Factors associated with eradication failure in PBAT
On univariate analysis, male sex (OR, 0.38; 95 % CI, 0.31–1.30) and BMI ≥ 25 kg/m2 (OR, 2.28; 95 % CI, 1.12–4.63) were associated with treatment failure in the 14-day PBAT group. The multivariate analysis confirmed that both male sex (OR, 0.27; 95 % CI, 0.34–1.51) and BMI (OR, 2.16; 95 % CI, 1.05–4.43) were associated with treatment failure in the 14-day PBAT group (Table 3).
Antibiotic resistance is one of the main causes of treatment failure in H. pylori eradication. The rates of clarithromycin resistance increased rapidly from 23.2 to 37.3 % from 2003 to 2012 and the metronidazole resistance rate was 35.8 % between 2009 and 2012 in Korea . In contrast, the rates of resistance to amoxicillin and tetracycline are relatively low, at 17.2 and 10.8 %, respectively . The average resistance rate to amoxicillin in Europe is reported to be lower than 2 %, and the resistance rate to tetracycline is reported to be below 5 % in most countries [25–27].
We hypothesized that a quadruple regimen containing amoxicillin and tetracycline would demonstrate a superior eradication rate and could be a suitable substitute for triple or sequential regimens in the first-line treatment of H. pylori infection. The ITT eradication rate of the 14-day PBAT was 68.7 % and that of 10-day SQT was 74.6 %. There was no statistically significance difference between these two treatment groups (P = 0.240), suggesting that 14-day PBAT was not inferior to 10-day SQT and therefore 14-day PBAT could be another treatment option.
However, some controversies in the results and large heterogeneity in the duration or the first- or second-line regimen exists in previous studies of amoxicillin- and tetracycline-containing quadruple regimens. For instance, in a study of the 14-day quadruple regimen, the eradication rate was 33.3 % in amoxicillin-susceptible H. pylori-infected patients . In contrast, a Chinese study showed that the eradication rate of 14-day LBAT (lansoprazole, bismuth, amoxicillin, and tetracycline) was 83.8 % (95 % CI: 76.8–90.9 %) . Furthermore, an RCT performed in Turkey reported the eradication rate of 14-day EBAT (esomeprazole, bismuth, amoxicillin, and tetracycline) as 79.0 % (95 % CI: 71–87 %) . Chi et al.  reported that quadruple therapy containing amoxicillin and tetracycline is an effective regimen to rescue patients after a failed triple therapy by overcoming the antimicrobial resistance of H. pylori with an eradication rate of 78 % in ITT and 89 % in PP.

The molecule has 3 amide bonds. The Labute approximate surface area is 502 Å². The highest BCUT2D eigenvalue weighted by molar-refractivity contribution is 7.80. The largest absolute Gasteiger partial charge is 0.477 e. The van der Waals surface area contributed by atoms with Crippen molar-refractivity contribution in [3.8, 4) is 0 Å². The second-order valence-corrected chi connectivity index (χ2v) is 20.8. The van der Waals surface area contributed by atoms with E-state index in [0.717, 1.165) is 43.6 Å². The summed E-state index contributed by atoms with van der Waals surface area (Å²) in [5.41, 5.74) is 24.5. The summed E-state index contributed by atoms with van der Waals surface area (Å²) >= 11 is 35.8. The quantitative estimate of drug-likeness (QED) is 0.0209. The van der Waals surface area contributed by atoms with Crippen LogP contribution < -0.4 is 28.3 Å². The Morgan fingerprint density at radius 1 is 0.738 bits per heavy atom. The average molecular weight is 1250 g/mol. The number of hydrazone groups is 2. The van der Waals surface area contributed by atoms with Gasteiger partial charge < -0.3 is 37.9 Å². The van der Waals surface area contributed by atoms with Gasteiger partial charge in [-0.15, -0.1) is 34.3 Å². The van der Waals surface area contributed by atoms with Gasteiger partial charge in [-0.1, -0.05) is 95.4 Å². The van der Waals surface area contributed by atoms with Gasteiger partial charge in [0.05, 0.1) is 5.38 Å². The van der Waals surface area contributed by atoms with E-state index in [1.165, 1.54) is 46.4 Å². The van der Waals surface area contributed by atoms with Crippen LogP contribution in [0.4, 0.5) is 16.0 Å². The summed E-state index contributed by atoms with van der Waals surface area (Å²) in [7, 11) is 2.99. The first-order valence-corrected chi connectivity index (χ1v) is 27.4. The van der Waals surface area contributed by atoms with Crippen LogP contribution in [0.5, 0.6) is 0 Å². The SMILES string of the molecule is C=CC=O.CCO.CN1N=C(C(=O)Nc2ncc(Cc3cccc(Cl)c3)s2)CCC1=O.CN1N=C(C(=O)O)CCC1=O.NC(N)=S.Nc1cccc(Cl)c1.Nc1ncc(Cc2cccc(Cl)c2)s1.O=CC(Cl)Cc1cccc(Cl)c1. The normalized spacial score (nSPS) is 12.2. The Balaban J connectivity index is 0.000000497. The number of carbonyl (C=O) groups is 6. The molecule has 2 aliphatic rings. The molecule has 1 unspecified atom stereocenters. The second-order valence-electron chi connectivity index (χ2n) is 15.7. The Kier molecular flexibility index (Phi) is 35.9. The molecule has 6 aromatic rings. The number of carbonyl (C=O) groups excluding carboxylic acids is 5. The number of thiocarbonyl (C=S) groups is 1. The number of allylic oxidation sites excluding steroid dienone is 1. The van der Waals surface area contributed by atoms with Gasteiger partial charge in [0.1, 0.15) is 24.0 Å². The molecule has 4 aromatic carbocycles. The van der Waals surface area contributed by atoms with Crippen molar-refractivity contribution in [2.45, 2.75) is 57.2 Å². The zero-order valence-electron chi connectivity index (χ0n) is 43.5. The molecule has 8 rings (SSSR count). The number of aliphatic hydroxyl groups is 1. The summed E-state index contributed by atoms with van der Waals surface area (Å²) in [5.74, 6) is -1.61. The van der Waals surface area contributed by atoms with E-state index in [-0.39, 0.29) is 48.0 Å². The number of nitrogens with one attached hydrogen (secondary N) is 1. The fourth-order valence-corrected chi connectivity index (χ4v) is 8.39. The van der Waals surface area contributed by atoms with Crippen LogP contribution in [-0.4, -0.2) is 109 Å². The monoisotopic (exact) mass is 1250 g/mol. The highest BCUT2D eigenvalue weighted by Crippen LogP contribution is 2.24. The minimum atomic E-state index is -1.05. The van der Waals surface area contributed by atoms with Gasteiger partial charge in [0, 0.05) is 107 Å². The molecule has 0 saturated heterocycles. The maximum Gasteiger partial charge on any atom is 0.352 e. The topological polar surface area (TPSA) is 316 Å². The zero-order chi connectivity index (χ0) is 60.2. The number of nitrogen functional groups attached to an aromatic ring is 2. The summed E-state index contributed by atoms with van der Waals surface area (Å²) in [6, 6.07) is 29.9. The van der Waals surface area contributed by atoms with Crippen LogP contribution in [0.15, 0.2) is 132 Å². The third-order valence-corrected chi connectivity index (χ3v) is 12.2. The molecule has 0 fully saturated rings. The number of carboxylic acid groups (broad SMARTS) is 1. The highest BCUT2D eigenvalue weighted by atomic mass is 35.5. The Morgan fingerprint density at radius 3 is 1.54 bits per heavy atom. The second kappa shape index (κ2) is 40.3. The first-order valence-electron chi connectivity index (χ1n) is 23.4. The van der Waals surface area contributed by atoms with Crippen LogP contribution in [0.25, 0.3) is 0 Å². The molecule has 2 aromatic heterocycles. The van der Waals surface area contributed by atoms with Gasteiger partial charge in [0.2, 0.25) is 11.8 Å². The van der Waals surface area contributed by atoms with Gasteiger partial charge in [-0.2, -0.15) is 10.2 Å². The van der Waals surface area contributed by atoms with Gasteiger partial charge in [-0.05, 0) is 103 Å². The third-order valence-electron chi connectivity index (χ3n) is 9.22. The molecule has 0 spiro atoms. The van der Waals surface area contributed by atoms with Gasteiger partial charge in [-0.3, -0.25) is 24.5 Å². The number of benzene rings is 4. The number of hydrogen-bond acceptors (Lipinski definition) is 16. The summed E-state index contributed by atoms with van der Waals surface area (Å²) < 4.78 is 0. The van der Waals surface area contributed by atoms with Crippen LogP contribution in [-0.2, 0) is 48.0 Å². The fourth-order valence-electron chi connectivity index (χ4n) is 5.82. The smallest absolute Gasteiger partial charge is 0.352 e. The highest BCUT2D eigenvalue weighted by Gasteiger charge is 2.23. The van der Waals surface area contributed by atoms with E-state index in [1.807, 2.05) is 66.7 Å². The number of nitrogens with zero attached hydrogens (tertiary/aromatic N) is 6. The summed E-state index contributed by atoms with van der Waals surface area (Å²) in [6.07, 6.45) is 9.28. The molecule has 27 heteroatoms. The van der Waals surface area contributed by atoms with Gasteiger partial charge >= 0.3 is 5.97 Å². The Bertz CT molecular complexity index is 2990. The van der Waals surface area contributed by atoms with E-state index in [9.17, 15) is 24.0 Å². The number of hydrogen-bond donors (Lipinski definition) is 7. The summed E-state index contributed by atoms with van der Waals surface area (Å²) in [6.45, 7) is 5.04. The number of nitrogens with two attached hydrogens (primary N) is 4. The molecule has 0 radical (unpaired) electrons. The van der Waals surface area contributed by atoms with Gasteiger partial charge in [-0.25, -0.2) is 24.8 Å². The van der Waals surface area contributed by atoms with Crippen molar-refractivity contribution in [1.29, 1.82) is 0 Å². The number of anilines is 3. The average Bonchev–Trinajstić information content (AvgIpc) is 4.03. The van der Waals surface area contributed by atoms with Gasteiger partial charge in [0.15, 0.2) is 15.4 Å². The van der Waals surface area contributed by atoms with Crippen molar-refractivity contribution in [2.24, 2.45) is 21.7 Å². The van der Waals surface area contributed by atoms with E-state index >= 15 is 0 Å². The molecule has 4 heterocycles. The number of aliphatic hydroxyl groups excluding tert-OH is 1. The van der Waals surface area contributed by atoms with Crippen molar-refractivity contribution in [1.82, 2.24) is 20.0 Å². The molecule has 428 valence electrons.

Since H. pylori resistance to amoxicillin and tetracycline is uncommon, the explanation for the heterogeneous results could be that both amoxicillin and tetracycline are weak against H. pylori or possibly there is an antagonistic effect. However, any possible antagonistic effect between these two antibiotics is unclear and it is difficult to elucidate because data on the gastric bioavailability of tetracycline is lacking . Furthermore, several studies showed a good eradication rate (78.0–83.8 %), which was not inferior to other regimens, and this positive tendency was also proven in a recent meta-analysis. Published in 2015, the meta-analysis, which included 9 RCTs, showed that the total eradication rate of a quadruple regimen containing amoxicillin and tetracycline was 78.1 % in ITT and 84.5 % in PP, which was not inferior to other quadruple regimens (pooled odds ratio [OR]: 0.9, 95 % CI: 0.42–1.78) . In subgroup analysis, the eradication rates of 7-day, 10-day, and 14-day amoxicillin/tetracycline quadruple regimens were 67.4, 84.6, and 82.3 %, respectively, and the pooled OR of an amoxicillin/tetracycline quadruple regimen used as first-line therapy was 2.34 (95 % CI: 0.74–7.42) .
In our study, we used different doses and intervals of PBAT compared with those of previous studies to maximize subject compliance. In previous studies, bismuth was administered at 300 mg and tetracycline at 500 mg, both four times a day [21, 31]. The mixture of twice a day and four times a day can influence drug compliance. A recently developed three-in-one capsule containing bismuth, tetracycline, and metronidazole improved the eradication rate of bismuth quadruple therapy over 90 % by reducing the number of medicines and therefore improving patient compliance . In the present clinical trial bismuth 600 mg twice a day and tetracycline 1000 mg twice a day were chosen to increase compliance.